A dedicated beggar to the air': and note on Richard II, iii. 2. 8 (Clar. Press ed.). And for 'flood' compare The Merchant of Venice, i. 1. 10:
Like signiors and rich burghers on the flood.' 131. Following,-her womb &c. The words placed between dashes are in a parenthesis in the quartos and folios. Steevens adopted Kenrick's worse than unnecessary alteration, “ Following her womb &c.'
138. intend you stay. “To' is frequently omitted in such constructions. See Abbott's Shakespeare Grammar, $ 349, and compare The Tempest, iii. 1. 63:
• Than to suffer
The flesh-fly blow my mouth.' And King Lear, iv. 5. 35:
I pray, desire her call her wisdom to her.' 140. round, a circular dance. So Macbeth, iv. I. 130 :
• I'll charm the air to give a sound,
While you perform your antic round.' 146. thou shalt not from this grove, that is, go from this grove. For the use of the preposition and an auxiliary verb without the verb of motion, see Hamlet, ii, 2. 521: 'It shall to the barber's, with your beard. Abbott, § 405.
147. injury has here something of the meaning of insult and not of wrong only. Compare iii. 2. 148, and the adjective • injurious' in the sense of 'insulting, insolent,' in iii. 2. 195. In the Authorised Version of 1 Timothy i. 13, “injurious' is the rendering of the Greek ÜBplotńs.
148 &c. For the supposed reference in this passage to Mary Queen of Scots and Elizabeth, see Preface.
150. a mermaid. For the destructive quality of the mermaid's song, compare Comedy of Errors, iii. 2. 45;
O, train me not, sweet mermaid, with thy note,
To drown me in thy sister's flood of tears. And 3 Henry VI, iii. 2. 186:
• I'll drown more sailors than the mermaid shall.' Cotgrave gives •Serene: f. A Syren, or Mermaid.'
Ib. on a dolphin's back, like Arion, who charmed the fish with his song and was saved froin drowning. See Twelfth Night, i. 2. 15.
151. breath, voice; used of singing as in Twelfth Night, ii. 3. 21 : •I had rather than forty shillings I had such a leg, and so sweet a breath to sing, as the fool has.'
152. civil, softened and as it were civilized by the refining influence of music. Compare iii. 2. 147, and As You Like It, iii. 2. 136 (116 Clar. Press ed.):
· Tongues I'll hang on every tree,
That shall civil sayings show.' 153. certain, here used of an indefinite number, as in The Tempest, v. I. 55:
• I'll break my staff, Bury it certain fathoms in the earth.' 156. the cold moon, representative of the goddess of chastity.
157. all arm’d, not in full armour but with all his usual weapons. • All' is merely emphatic. 159. loosed, let go; an archery term. Compare Henry V, i. 2. 207:
• As many arrows, loosed several ways,
Come to one mark.' 160. As, as if. So Hamlet, iv. 7. 88:
• As had he been incorpsed and demi-natured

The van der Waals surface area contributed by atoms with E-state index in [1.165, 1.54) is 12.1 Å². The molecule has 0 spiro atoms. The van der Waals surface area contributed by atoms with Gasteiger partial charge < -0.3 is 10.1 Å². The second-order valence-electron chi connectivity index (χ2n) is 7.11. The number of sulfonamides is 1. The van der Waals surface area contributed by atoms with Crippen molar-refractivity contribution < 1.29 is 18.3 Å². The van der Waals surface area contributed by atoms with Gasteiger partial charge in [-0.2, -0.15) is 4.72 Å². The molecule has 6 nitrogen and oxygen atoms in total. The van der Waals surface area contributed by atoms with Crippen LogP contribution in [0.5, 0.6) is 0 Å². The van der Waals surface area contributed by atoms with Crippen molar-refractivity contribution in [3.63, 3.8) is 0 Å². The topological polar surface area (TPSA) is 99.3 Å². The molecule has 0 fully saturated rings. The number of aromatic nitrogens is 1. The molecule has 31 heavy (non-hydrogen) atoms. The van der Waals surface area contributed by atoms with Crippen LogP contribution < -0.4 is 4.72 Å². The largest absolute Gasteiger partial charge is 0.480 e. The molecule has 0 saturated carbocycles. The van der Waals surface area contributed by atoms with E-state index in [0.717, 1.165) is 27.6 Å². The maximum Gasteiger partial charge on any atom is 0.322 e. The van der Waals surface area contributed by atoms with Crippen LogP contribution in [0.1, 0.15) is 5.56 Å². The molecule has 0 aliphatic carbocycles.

With the brave beast.'
· Heralds, from off our towers we might behold,
Of both your armies.'
See 1. 123. 164. fancy-free, free from the power of love. See i. 1. 155.
167. Shakespeare may have taken the idea of the change of colour in the flower from the change of the mulberry in the story of Pyramus and Thisbe as told by Ovid.
168. love-in-idleness is one of the names given to the pansy or heartsease in Lyte's Herball (1595): .in English Pances, Loue in Idlenes, and Harts ease.' Tollet says it was in use in his time in Warwickshire. Gerarde (Herball, p. 705, ed. 1597) calls the flower · Harts ease, Pansies, Liue in Idlenes, Cull me to you, and three faces in one hood.'
171. or ... or, either ... or. Compare The Tempest, i. 2. 249:
• Without or grudge or grumblings.' As You Like It; i. 2. 272:
'Or Charles or something weaker masters thee.' 174. the leviathan. The margins of the Bibles in Shakespeare's day explained leviathan as a whale, and so no doubt he thought it.
175. To put a girdle round about the earth' was a common expression for making a voyage round the world. It occurs, as Steevens points out, in Chapman's Bussy D'Ambois, which was first printed in 1607 (Works, ii. 6), • To put a Girdle round about the world.' See also Dekker, If this be not a good play, the devil is in it (Works, iii. 277, ed. 1873):
• About the world
• Thou hast been a traveller, and convers'd
About the world.' 182. the soul of love, the most intense and passionate love. Compare 1 Henry IV, iv, 1. 50:
• The very bottom and the soul of hope.' And Troilus and Cressida, iii, 2. 141 :
. See, see, your silence,
slayeth. So Theobald, adopting Thirlby's conjecture, corrected the stay.
stayeth' of the quartos and folios. If any justification were required it would be found in iii. 2. 60, 64.
192. wood, mad, raging; A. S. wód; Sc. wod or wud. Compare Venus and Adonis, 740:
• Life-poisoning pestilence and frenzies wood.' i Henry VI, iv. 7. 33 :
How the young whelp of Talbot's, raging wood,
Did flesh his puny sword in Frenchmen's blood !' The first quarto reads "wodde. Compare also Chaucer, C. T. 636 (ed. Tyrwhitt):
• Than wolde he speke and crie as he were wood'; and 1659 :
• Thou mightest wenen, that this Palamon
In his fighting were as a wood leon.' 195. adamant, loadstone. Compare Troilus and Cressida, iii. 2. 186:
• As true as steel, as plantage to the moon,
190. slay ..